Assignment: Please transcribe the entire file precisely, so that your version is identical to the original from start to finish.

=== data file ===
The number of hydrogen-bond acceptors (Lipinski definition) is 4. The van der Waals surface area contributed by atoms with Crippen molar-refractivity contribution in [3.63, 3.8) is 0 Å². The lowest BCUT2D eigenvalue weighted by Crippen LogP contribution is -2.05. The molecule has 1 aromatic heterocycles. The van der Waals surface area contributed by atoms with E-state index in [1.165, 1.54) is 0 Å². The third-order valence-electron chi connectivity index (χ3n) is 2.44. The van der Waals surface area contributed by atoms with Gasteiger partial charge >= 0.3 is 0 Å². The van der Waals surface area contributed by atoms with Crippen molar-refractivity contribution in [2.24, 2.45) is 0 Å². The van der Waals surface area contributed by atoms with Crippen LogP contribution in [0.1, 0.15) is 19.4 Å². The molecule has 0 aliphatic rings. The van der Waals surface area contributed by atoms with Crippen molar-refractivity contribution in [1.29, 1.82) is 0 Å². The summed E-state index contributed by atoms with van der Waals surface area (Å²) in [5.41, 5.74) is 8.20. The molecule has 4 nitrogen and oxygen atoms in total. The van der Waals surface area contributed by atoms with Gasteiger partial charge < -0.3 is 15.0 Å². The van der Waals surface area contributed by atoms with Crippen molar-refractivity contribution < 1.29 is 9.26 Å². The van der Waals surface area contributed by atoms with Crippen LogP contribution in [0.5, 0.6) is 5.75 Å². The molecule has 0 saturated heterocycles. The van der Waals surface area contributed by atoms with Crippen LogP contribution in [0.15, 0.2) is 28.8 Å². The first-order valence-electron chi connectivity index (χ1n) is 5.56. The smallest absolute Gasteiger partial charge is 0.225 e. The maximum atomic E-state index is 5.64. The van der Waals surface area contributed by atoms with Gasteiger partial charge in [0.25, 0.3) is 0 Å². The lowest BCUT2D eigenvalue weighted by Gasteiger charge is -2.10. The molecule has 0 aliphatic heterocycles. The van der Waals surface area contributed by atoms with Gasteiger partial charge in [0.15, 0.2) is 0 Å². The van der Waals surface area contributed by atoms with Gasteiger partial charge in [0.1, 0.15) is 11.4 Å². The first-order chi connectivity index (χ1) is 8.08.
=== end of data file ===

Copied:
The number of hydrogen-bond acceptors (Lipinski definition) is 4. The van der Waals surface area contributed by atoms with Crippen molar-refractivity contribution in [3.63, 3.8) is 0 Å². The lowest BCUT2D eigenvalue weighted by Crippen LogP contribution is -2.05. The molecule has 1 aromatic heterocycles. The van der Waals surface area contributed by atoms with E-state index in [1.165, 1.54) is 0 Å². The third-order valence-electron chi connectivity index (χ3n) is 2.44. The van der Waals surface area contributed by atoms with Gasteiger partial charge >= 0.3 is 0 Å². The van der Waals surface area contributed by atoms with Crippen molar-refractivity contribution in [2.24, 2.45) is 0 Å². The van der Waals surface area contributed by atoms with Crippen LogP contribution in [0.1, 0.15) is 19.4 Å². The molecule has 0 aliphatic rings. The van der Waals surface area contributed by atoms with Crippen molar-refractivity contribution in [1.29, 1.82) is 0 Å². The summed E-state index contributed by atoms with van der Waals surface area (Å²) in [5.41, 5.74) is 8.20. The molecule has 4 nitrogen and oxygen atoms in total. The van der Waals surface area contributed by atoms with Gasteiger partial charge < -0.3 is 15.0 Å². The van der Waals surface area contributed by atoms with Crippen molar-refractivity contribution < 1.29 is 9.26 Å². The van der Waals surface area contributed by atoms with Crippen LogP contribution in [0.5, 0.6) is 5.75 Å². The molecule has 0 saturated heterocycles. The van der Waals surface area contributed by atoms with Crippen LogP contribution in [0.15, 0.2) is 28.8 Å². The first-order valence-electron chi connectivity index (χ1n) is 5.56. The smallest absolute Gasteiger partial charge is 0.225 e. The maximum atomic E-state index is 5.64. The van der Waals surface area contributed by atoms with Gasteiger partial charge in [0.25, 0.3) is 0 Å². The lowest BCUT2D eigenvalue weighted by Gasteiger charge is -2.10. The molecule has 0 aliphatic heterocycles. The van der Waals surface area contributed by atoms with Gasteiger partial charge in [0.15, 0.2) is 0 Å². The van der Waals surface area contributed by atoms with Gasteiger partial charge in [0.1, 0.15) is 11.4 Å². The first-order chi connectivity index (χ1) is 8.08.